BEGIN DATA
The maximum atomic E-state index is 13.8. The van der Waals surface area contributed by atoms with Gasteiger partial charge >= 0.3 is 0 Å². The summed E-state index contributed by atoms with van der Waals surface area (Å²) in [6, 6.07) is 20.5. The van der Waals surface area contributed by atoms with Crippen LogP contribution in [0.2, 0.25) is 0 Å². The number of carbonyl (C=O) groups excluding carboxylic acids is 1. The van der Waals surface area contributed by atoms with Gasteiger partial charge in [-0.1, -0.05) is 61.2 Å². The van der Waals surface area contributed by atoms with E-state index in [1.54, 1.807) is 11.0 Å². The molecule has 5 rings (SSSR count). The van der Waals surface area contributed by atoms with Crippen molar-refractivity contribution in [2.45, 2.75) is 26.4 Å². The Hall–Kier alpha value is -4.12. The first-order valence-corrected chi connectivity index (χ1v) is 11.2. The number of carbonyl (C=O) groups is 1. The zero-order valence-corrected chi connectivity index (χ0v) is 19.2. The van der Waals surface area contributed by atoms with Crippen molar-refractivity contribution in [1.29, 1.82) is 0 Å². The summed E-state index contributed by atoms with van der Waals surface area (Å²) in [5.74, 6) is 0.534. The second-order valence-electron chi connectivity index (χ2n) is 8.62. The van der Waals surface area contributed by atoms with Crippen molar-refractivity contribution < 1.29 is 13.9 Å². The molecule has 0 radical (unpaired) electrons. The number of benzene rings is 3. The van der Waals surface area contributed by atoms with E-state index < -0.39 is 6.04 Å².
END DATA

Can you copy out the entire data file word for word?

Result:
The maximum atomic E-state index is 13.8. The van der Waals surface area contributed by atoms with Gasteiger partial charge >= 0.3 is 0 Å². The summed E-state index contributed by atoms with van der Waals surface area (Å²) in [6, 6.07) is 20.5. The van der Waals surface area contributed by atoms with Crippen LogP contribution in [0.2, 0.25) is 0 Å². The number of carbonyl (C=O) groups excluding carboxylic acids is 1. The van der Waals surface area contributed by atoms with Gasteiger partial charge in [-0.1, -0.05) is 61.2 Å². The van der Waals surface area contributed by atoms with E-state index in [1.54, 1.807) is 11.0 Å². The molecule has 5 rings (SSSR count). The van der Waals surface area contributed by atoms with Crippen molar-refractivity contribution in [2.45, 2.75) is 26.4 Å². The Hall–Kier alpha value is -4.12. The first-order valence-corrected chi connectivity index (χ1v) is 11.2. The number of carbonyl (C=O) groups is 1. The zero-order valence-corrected chi connectivity index (χ0v) is 19.2. The van der Waals surface area contributed by atoms with Crippen molar-refractivity contribution in [1.29, 1.82) is 0 Å². The summed E-state index contributed by atoms with van der Waals surface area (Å²) in [5.74, 6) is 0.534. The second-order valence-electron chi connectivity index (χ2n) is 8.62. The van der Waals surface area contributed by atoms with Crippen molar-refractivity contribution < 1.29 is 13.9 Å². The molecule has 0 radical (unpaired) electrons. The number of benzene rings is 3. The van der Waals surface area contributed by atoms with E-state index < -0.39 is 6.04 Å².